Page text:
JBossHAJNDIImpl

Version 8

    HA-JNDI Implementation

     

    Overview

     

    The JBoss AS Clustering Guide contains an HA-JNDI chapter,  describing how to configure and use HA-JNDI.  This document supplements the material presented there and also describes internal changes made to HA-JNDI in JBoss AS 5.0.

     

    HA-JNDI is a feature that assists with failover and load-balancing capabilities in a cluster.  It provides a cluster-global context so that serializable objects can be bound and made available on all nodes in the cluster.  Objects bound through HA-JNDI are replicated throughout the cluster and accessible via HA-JNDI lookup.  HA-JNDI also provides for cluster-wide lookups of objects bound using standard JNDI so that an object bound in local JNDI (e.g., port 1099) and located on a single node in a cluster can be accessed from any node via HA-JNDI.

     

    AS 6.0 Implementation

    In JBoss AS 6.0, the HA-JNDI has been integrated with Infinispan which replaced JBossCache as the way that we share information between cluster nodes (with JGroups providing the underlying group communications layer and much more...). 


    AS 5.x Implementation

     

    In JBoss AS 5.x, HA-JNDI is  based upon the JBossCache implementation.  Each HA-JNDI node has its own instance of JBossCache which is used to store bindings and perform lookups.  Replication is handled transparently by the cache.  Lookups accessing local JNDI NamingServer instances are explicitly propagated via JBossCache RPC calls.

     

    HA-JNDI 5.x Binding Process

     

    Each HA-JNDI node stores its bindings in a TreeCache instance.  All HA-JNDI bindings are located under a root FQN of

    __HA_JNDI__

    so that the cache can be shared with other modules.  Each JNDI context is stored in the cache as a node; each binding associated with the context is stored as a key/value pair in the node's hashmap.  The cache instance is configured for replication so that the bindings are automatically propagated throughout the cluster.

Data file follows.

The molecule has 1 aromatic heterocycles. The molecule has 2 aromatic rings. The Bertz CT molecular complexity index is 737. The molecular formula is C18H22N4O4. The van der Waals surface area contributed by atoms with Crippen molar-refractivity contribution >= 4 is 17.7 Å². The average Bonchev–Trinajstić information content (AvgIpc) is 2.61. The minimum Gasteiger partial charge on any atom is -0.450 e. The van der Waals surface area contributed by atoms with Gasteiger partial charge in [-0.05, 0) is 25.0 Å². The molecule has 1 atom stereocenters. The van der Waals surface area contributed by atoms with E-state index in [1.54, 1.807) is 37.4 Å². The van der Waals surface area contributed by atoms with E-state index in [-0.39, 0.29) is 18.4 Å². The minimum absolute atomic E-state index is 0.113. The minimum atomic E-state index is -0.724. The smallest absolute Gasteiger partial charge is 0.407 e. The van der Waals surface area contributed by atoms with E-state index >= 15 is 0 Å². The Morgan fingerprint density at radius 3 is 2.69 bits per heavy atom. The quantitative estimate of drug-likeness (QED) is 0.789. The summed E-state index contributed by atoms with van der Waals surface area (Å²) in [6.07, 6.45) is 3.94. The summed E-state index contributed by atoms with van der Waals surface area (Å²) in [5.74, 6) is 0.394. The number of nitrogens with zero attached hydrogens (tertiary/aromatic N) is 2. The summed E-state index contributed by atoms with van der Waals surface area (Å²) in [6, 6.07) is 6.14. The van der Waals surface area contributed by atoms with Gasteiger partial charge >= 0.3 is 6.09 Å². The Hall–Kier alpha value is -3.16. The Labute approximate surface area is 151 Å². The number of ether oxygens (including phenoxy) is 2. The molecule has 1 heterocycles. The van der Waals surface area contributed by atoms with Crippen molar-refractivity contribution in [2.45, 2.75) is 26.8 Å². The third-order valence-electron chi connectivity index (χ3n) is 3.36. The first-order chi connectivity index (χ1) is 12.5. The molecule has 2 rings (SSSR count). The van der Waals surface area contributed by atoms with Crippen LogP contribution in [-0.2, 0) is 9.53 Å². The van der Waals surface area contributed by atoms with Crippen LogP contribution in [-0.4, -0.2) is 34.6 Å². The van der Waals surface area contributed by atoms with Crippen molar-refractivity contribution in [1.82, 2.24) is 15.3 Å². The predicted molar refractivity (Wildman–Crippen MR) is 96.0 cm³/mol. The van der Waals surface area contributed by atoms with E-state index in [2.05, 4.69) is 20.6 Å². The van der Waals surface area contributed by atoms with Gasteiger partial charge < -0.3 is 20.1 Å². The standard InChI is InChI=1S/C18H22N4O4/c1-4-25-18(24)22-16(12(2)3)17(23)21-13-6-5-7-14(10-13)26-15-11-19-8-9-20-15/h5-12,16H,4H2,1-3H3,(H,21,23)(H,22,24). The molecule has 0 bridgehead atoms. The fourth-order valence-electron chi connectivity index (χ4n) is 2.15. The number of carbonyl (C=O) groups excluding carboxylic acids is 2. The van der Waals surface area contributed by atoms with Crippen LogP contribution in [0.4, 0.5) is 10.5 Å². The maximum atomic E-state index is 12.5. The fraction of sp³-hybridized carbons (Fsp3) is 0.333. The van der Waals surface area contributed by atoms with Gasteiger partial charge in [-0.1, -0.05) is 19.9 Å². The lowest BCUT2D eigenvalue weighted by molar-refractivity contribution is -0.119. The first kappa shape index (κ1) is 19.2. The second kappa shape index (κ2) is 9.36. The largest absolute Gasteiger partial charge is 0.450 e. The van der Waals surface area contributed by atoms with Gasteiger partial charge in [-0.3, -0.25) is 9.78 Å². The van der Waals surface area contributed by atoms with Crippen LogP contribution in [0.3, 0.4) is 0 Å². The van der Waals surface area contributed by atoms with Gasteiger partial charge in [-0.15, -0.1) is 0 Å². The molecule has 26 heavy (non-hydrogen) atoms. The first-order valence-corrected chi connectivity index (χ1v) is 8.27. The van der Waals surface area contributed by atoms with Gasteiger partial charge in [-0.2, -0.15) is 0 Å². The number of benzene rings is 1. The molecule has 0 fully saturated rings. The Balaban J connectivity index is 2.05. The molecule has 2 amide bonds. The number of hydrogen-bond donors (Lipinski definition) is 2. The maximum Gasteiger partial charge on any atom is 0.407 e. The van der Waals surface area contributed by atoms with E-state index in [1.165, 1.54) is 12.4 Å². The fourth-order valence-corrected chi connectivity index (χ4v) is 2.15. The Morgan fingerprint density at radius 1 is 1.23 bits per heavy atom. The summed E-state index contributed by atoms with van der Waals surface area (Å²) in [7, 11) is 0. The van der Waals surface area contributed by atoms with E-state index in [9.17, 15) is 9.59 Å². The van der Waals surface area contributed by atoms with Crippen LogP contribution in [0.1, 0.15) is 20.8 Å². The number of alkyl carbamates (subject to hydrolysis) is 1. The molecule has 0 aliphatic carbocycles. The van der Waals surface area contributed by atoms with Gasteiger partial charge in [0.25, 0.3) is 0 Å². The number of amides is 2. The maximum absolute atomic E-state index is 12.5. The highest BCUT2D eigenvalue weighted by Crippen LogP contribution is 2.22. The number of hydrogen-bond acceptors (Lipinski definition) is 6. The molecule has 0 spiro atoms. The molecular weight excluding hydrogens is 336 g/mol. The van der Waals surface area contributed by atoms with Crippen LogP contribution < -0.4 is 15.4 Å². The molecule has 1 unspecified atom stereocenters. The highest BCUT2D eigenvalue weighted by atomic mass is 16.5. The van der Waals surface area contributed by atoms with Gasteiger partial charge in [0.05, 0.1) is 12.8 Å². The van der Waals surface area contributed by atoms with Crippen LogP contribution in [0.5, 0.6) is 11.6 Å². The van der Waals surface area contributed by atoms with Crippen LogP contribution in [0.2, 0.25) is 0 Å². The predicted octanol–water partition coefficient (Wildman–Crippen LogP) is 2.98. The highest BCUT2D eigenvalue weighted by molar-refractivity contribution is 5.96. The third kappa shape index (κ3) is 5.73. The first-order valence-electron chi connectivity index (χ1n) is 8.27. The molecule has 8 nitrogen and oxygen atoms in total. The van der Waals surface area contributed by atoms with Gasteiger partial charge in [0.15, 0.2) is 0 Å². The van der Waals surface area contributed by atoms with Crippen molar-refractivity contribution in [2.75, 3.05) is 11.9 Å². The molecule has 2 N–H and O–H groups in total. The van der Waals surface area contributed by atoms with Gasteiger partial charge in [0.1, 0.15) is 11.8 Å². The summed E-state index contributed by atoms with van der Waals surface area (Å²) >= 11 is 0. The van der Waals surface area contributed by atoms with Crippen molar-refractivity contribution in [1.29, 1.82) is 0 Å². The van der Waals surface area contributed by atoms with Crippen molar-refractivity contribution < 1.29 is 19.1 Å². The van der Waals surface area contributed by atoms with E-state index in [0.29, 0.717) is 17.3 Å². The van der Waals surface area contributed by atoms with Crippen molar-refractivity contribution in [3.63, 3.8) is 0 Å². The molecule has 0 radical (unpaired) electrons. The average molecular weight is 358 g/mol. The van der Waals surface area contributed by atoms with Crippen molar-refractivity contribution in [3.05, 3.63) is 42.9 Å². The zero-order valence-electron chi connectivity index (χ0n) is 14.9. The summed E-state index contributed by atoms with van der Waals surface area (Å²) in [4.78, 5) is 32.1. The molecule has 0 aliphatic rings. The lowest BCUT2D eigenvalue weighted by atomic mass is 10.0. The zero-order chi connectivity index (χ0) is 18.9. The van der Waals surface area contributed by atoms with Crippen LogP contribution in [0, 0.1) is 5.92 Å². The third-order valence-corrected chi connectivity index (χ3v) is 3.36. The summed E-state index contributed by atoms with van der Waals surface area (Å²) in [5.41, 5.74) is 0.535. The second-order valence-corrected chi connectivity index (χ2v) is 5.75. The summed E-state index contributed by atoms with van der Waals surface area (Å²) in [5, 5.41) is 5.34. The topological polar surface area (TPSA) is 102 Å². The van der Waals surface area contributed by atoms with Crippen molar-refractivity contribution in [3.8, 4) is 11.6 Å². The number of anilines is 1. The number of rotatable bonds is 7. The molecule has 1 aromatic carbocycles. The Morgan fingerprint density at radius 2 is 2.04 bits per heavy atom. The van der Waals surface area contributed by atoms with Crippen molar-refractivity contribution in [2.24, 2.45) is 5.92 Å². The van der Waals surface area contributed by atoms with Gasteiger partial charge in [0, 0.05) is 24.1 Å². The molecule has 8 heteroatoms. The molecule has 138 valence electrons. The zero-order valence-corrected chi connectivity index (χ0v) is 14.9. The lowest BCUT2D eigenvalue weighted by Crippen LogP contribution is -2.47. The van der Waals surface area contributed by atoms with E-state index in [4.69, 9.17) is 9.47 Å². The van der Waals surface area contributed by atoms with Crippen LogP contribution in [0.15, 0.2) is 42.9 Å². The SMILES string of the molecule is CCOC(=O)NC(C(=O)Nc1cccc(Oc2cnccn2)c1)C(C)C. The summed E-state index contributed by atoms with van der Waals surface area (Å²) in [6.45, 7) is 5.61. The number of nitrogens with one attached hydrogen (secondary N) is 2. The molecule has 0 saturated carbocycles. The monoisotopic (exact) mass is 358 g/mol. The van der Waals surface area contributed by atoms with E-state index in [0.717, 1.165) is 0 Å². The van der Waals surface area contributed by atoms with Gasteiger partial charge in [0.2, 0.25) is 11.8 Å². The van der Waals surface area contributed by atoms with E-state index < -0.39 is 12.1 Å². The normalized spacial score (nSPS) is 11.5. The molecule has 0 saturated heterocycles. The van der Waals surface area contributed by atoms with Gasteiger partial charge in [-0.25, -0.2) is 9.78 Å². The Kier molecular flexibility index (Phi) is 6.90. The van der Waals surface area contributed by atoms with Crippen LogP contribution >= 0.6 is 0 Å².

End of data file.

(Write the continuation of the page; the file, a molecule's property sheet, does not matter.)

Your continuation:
HA-JNDI 5.x Lookup Process

     

    HA-JNDI lookups utilize the following sequence, terminating as soon as the lookup is successful.

    1. Retrieve the binding from its internal cache instance.  Since the cache is replicated, this will also retrieve an entry bound on another node via HA-JNDI.

    2. Retrieve the binding from the local NamingServer.

    3. Use RpcTreeCache RPC call to retrieve binding from local NamingServer on other nodes in the cluster.

    4. If all lookups fail, return NameNotFoundException to caller.

     

    HA-JNDI 5.x Transaction Support

    By default, the cache is configured to support transactions.  Consequently an HA-JNDI client can incorporate bindings into a transaction, rolling back bindings as necessary.  This feature is provided via the use of JBossCache as the HA-JNDI store.

     

    HA-JNDI 5.x Configuration

    The ClusterTreeCache service instance used by HA-JNDI is configured in cluster-service.xml.  This service is a dependency of the HAJNDI service defined in the same file.   Note that the ClusterTreeCache service instance is shared by the HA-JNDI and DistributedState services so any changes made to the configuration will affect both services.

     

    Reference Objects

    The JNDI NamingServer implementation will throw NotContextException if an attempt is made to bind an object to a JNDI Reference object or lookup an object from a Reference object.  However if the Reference object is a dynamic federation (i.e., has an "nns" reference), the NamingServer will instead throw CannotProceedException.  In either case, HA-JNDI will throw NotContextException if the object is found in HA-JNDI.

     

    HA-JNDI 4.x Implementation

     

    Prior to JBoss AS 5, the HA-JNDI implementation was based upon the NamingServer implementation.  Each HA-JNDI node had its own NamingServer instance which handled binding and lookups; replication was accomplished via explicit RPC calls.  Lookups which failed in the internal NamingServer instance were then propagated to the local JNDI NamingServer on each node.